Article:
Environmentalists urge drainage clearing, remedial works in flood-prone areas, others | TrendyNewsReporters
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Environmentalists urge drainage clearing, remedial works in flood-prone areas, others

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After several days of downpours, reports are rife of how flooding has taken over areas and communities in states. There are photographs and videos on the Internet showing the havocs wreaked by floods.

The United Nations Office for the Coordination of Humanitarian Affairs report for August stated that 17 countries in West and Central Africa experienced heavy rainfall and floods that killed over 250 people, destroyed about 35,000 houses and left 126,000 people homeless. In 2019, the UN reported that Nigeria recorded 158 deaths and 277,555 displaced persons as a result of floods. Its 2020 report reflected an increase with a total of 2,353,647 persons impacted by floods and 69 persons killed.

A European Union funded organisation to monitor and report flood events around the world, FloodList, reported an increase in floods globally. In a timeline of events, in September 2020, the overflow of the River Niger caused several days of flooding in Kogi State which led to the displacement of over 50,000 people, loss of crops and livestock and death of one.

In August 2022, the Nigerian Meteorological Agency predicted that the prevailing weather pattern in Nigeria would cause above-normal rainfall in about 19 states between August and October this year. It stated that the above-normal rainfall conditions were expected in the northern states such as Sokoto, Zamfara, Katsina, Kano, Jigawa, Yobe, Borno, Bauchi, Kebbi and Gombe, including Kaduna and Adamawa states.

The agency’s Director-General, Mansur Matazu, added that normal to above normal rainfall conditions were expected over most parts of the South-West including Lagos, Ogun, Osun, much of Oyo, Ondo, parts of Ekiti, and Edo states.

Between September 2020 and 2021, over 250,000 persons were affected by floods and not less than 188 persons died as a result.

Last week, The PUNCH reported that floods destroyed more than 200 households in Makurdi, Benue State and wreaked havoc in the Moro Moro area of Maiduguri, Borno State.

Also, in Bauchi State, three persons were said to have died, 1,453 houses damaged and several farmlands affected by floods in the Zaki and Gamawa local government areas of the state.

In Lagos State, a building in Maryland sank due to heavy rainfall which left some parts of the area flooded. The prompt call and activities of emergency responders led to the rescue of nine ladies trapped in the building.

Also in Ado-Ekiti, Ekiti State, many residents were reported to have been displaced by flood after heavy rainfall. In July, 100 persons were displaced in Yobe State and four died while in Anambra State 30 shops were destroyed and 17 lives claimed by flooding. In August, Jigawa State recorded 50 fatalities.

Earlier in the month, the National Emergency Agency stated that from January to August, about 372 persons died from floods that ravaged 33 states in the country. It also affected over 508,000 persons, injured 277, destroyed 37,633 houses and submerged several farmlands and livestock.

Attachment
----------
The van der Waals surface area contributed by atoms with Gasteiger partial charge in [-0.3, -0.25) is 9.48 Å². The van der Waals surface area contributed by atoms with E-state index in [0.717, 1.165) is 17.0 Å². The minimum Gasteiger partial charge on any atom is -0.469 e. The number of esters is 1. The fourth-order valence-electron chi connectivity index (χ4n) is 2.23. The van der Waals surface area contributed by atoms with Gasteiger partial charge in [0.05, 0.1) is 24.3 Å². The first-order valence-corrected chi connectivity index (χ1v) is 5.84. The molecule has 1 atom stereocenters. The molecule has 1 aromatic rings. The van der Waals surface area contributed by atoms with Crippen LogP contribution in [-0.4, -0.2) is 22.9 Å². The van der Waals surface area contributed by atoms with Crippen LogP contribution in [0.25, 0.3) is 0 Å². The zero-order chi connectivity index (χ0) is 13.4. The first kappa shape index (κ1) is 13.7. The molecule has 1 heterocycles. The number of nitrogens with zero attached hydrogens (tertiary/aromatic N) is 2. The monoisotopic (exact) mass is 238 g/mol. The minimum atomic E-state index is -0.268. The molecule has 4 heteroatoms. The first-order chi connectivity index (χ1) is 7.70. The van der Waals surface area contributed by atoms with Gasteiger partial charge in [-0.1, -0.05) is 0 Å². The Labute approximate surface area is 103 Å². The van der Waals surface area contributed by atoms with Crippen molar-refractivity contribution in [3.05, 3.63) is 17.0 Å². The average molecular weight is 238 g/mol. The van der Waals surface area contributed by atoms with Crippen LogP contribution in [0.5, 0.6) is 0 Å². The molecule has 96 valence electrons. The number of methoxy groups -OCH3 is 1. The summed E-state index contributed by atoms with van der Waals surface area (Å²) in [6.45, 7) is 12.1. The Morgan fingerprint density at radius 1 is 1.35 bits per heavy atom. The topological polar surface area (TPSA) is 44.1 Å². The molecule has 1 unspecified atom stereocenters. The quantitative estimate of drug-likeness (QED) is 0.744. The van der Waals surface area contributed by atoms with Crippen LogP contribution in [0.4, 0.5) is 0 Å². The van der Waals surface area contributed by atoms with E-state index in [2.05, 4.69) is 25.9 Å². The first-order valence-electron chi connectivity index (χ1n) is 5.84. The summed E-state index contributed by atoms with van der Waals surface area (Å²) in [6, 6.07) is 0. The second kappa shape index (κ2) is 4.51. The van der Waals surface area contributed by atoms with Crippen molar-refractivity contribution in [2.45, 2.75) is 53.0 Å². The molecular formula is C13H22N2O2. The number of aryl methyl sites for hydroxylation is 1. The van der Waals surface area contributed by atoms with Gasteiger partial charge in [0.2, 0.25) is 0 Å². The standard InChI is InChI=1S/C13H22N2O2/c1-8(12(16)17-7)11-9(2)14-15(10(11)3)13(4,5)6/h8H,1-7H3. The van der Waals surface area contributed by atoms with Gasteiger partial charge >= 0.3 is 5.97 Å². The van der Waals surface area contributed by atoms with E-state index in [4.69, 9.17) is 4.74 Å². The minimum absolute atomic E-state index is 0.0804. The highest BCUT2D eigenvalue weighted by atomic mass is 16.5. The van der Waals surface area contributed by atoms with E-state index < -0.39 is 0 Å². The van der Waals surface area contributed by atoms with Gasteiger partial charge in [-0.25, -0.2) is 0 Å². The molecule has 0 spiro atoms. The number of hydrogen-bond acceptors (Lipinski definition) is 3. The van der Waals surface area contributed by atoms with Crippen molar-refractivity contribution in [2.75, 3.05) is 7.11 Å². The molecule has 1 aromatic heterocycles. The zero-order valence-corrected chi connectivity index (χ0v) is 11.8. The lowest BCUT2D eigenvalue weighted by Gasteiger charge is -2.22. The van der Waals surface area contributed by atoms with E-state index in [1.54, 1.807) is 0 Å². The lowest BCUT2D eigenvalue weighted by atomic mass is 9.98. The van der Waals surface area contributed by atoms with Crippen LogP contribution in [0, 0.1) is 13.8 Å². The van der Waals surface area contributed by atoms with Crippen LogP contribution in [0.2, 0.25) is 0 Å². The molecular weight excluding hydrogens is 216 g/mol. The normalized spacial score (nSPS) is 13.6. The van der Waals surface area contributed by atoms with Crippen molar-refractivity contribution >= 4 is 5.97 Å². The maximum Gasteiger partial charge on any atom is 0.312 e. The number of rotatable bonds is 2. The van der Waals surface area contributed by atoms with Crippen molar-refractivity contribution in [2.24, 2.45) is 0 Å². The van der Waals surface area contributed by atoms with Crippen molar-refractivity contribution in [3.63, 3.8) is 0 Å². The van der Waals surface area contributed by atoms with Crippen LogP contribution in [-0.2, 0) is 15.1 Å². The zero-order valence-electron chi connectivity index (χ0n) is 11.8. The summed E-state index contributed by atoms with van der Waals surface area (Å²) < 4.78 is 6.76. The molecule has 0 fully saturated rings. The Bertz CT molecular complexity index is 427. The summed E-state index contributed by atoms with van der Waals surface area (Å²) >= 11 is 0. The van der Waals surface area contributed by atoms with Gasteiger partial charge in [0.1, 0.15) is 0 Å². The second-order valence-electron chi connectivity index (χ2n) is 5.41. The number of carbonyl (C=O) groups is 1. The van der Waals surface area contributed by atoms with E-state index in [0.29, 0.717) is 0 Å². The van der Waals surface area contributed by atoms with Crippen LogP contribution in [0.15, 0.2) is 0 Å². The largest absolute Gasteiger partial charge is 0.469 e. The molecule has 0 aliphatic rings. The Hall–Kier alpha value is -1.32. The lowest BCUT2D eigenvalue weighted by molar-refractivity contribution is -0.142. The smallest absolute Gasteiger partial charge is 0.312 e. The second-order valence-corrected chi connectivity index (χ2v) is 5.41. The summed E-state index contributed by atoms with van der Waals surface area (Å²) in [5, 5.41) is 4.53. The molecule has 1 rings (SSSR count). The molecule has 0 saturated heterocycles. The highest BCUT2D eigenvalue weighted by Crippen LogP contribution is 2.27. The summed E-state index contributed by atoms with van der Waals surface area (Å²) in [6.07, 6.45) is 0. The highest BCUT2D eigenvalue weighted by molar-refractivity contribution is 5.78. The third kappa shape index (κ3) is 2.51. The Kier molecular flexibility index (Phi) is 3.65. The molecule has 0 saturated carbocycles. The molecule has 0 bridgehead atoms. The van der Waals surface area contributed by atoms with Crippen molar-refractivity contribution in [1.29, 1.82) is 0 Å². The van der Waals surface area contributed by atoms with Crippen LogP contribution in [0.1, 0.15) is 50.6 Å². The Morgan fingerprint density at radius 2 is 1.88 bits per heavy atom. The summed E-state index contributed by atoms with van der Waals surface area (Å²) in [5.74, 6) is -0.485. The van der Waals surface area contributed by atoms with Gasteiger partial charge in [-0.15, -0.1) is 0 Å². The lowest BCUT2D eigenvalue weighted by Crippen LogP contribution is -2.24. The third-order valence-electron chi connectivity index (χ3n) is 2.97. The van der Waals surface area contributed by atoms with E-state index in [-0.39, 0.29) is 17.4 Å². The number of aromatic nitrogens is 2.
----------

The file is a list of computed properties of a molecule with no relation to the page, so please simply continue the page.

Usually, plants and wildlife habitats, lives, property and rivers are mostly affected in communities by flooding.

A paper presentation on, “The Impact of Climate Change on Rainfall Patterns in Kaduna State,’’ by Mandé Hosea, noted that recurrent extreme rainfall and effects of climate change were inherent characteristics of rainfall in the region.

It added that climate change also accounted for unpredictability in the onset and cessation of rainfall season and flooding due to heavy storms among others.

However, despite the year-in-year-out flooding situation in the country, the ecological fund, an intervention fund by the Federal Government to fund ecological-related projects, has yet to be effectively utilised.

In June, the House of Representatives resolved to investigate remittances and withdrawals to and from the Ecological Fund between 2010 and 2022. It also tasked the Committee on Ecological Fund to investigate the utilisation of the fund “by benefiting government’s departments and agencies from 2010 to March 2022 and establish any infractions (if any).”

But the worst of the rains and accompanying floods are far from over. The UN, at the end of August, predicted that more rainfall was expected in the West and Central Africa region until October. Though little can be done to prevent rains, effects of the accompanying floods can be mitigated.

Environmentalists and environmental engineers have highlighted blocked drainages and river courses, saturated soil, disregard for building plans in lowlands and climate change as the main causes of floods.

In his comment on the issue, a professor of Environmental Sustainability, Environmental Education and Learning for Sustainable Development at the Osun State University, Osun State, Anthony Kola-Olusanya, decried the constant floods ravaging several states, describing it as gradually “becoming a normal phenomenon.”